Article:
It’s no secret that when it comes to making viral hits, cats, dogs, and the occasional sneezing panda dominate the territory. Over the years there has been much written about the incredible popularity of animal related content, with cat videos garnering most of the attention. According to the totally unbiased cat food brand, Friskies, 15% of all internet traffic is cat related. If you believe everything you hear in parodical videos, that figure is set to hit 90% by 2015.
So animal videos are nothing new, and nor is the use of animals in advertising. The Andrex puppy has been going strong since 1972, and the Dulux dog has served as a brand mascot since 1961. But what is relatively new is the sheer volume of advertising that now contains animals, regardless of their connection to the brand or the brand proposition. Last weekend’s festival of advertising, Super Bowl XLVIII, proved the point. Whilst many of the brands that paid approximately $4m for a 30 second slot opted for a more human focus, it was Budweiser’s kidnapping of an Andrex puppy in their Puppy Love ad that came out on top. 41m views and 1.3m shares later, and it’s become the sixth most shared Super Bowl ad of all time so far. In contrast, Chevrolet’s very people-centric celebration of cancer survivors (in the name of World Cancer Day) drifted by with little engagement from the 108m-strong Super Bowl viewership.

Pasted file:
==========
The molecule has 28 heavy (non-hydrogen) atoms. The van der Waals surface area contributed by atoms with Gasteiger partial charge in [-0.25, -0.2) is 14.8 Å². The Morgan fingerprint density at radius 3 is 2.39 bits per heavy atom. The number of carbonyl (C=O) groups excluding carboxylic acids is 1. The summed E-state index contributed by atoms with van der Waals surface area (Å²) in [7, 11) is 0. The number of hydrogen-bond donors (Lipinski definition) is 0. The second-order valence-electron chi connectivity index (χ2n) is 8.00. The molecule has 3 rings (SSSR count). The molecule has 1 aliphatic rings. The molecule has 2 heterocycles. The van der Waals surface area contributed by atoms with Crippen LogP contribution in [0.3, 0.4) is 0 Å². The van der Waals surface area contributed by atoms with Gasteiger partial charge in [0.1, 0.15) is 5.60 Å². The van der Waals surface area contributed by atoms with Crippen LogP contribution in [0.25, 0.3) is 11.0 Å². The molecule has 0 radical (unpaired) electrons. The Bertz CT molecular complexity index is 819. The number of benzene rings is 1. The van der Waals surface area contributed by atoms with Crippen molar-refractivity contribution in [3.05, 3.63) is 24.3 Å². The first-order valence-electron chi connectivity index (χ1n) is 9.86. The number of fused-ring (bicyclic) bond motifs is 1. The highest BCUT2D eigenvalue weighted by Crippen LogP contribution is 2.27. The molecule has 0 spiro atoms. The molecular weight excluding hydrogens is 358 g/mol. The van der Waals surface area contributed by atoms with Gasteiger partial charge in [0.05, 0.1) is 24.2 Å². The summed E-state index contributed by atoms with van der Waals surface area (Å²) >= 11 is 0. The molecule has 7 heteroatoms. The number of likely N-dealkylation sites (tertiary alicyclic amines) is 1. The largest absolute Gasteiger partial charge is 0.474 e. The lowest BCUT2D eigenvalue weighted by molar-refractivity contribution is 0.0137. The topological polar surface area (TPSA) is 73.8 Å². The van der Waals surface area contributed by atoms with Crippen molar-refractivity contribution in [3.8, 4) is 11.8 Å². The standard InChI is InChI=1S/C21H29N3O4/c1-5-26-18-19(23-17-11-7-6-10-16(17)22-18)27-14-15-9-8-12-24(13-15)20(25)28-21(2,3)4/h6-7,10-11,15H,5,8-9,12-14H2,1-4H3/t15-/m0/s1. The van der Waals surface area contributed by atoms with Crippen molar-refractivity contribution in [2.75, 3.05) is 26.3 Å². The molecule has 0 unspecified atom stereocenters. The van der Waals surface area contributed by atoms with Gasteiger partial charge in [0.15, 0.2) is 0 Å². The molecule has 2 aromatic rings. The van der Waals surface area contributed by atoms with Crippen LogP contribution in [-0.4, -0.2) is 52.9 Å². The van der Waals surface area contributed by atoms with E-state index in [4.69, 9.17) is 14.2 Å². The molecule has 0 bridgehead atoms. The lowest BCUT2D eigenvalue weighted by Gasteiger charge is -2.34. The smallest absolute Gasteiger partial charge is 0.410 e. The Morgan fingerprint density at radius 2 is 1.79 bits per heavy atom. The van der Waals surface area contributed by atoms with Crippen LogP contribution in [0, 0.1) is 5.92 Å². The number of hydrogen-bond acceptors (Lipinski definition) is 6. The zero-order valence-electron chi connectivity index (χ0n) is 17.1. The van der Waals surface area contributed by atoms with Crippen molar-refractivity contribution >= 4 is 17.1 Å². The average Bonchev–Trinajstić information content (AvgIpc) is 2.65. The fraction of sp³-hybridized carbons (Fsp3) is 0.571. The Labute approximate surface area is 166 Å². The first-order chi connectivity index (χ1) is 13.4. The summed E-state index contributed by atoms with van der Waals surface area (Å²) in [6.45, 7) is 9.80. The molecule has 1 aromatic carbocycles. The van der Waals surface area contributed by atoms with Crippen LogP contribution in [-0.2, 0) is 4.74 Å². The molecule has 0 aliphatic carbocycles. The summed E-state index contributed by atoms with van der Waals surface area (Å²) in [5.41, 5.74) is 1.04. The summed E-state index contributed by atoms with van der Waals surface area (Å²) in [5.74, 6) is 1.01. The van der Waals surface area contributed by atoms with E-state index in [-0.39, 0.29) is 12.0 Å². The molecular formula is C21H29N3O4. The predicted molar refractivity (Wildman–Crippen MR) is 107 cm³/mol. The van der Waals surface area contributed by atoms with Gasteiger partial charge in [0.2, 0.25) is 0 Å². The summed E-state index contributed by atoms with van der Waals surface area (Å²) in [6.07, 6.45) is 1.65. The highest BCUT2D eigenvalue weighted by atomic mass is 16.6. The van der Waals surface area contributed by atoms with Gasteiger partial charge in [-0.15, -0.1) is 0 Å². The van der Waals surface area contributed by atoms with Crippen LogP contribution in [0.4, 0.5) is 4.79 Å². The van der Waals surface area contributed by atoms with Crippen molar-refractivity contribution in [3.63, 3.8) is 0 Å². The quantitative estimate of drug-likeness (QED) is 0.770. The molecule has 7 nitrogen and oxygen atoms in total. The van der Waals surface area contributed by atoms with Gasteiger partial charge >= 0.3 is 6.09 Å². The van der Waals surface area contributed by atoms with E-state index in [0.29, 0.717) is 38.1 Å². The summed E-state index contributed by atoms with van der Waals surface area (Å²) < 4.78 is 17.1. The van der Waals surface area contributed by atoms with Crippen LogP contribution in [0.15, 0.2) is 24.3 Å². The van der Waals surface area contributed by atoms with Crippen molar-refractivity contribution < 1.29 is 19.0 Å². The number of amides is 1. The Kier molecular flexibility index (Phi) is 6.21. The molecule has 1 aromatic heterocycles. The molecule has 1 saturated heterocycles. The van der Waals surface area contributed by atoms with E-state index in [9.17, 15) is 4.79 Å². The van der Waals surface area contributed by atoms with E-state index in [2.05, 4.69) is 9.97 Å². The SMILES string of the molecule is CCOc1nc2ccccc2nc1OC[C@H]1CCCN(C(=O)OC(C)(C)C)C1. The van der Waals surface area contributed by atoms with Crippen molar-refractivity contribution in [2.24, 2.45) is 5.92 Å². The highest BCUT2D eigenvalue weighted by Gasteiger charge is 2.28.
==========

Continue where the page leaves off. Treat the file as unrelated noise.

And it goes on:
The shoehorning of animals into advertising has become an increasingly familiar sight. Only this week, McVitie’s managed to shove puppies, kittens, and a rather strange looking monkey into a campaign that insinuated McVitie’s products are as sweet as baby animals. A tenuous link perhaps, and whether it’ll help shift more biscuits as a result remains to be seen. One thing is for sure though, if you want to provoke talkability by hitting people round the head with ‘cute’ – cats and dogs still reign supreme.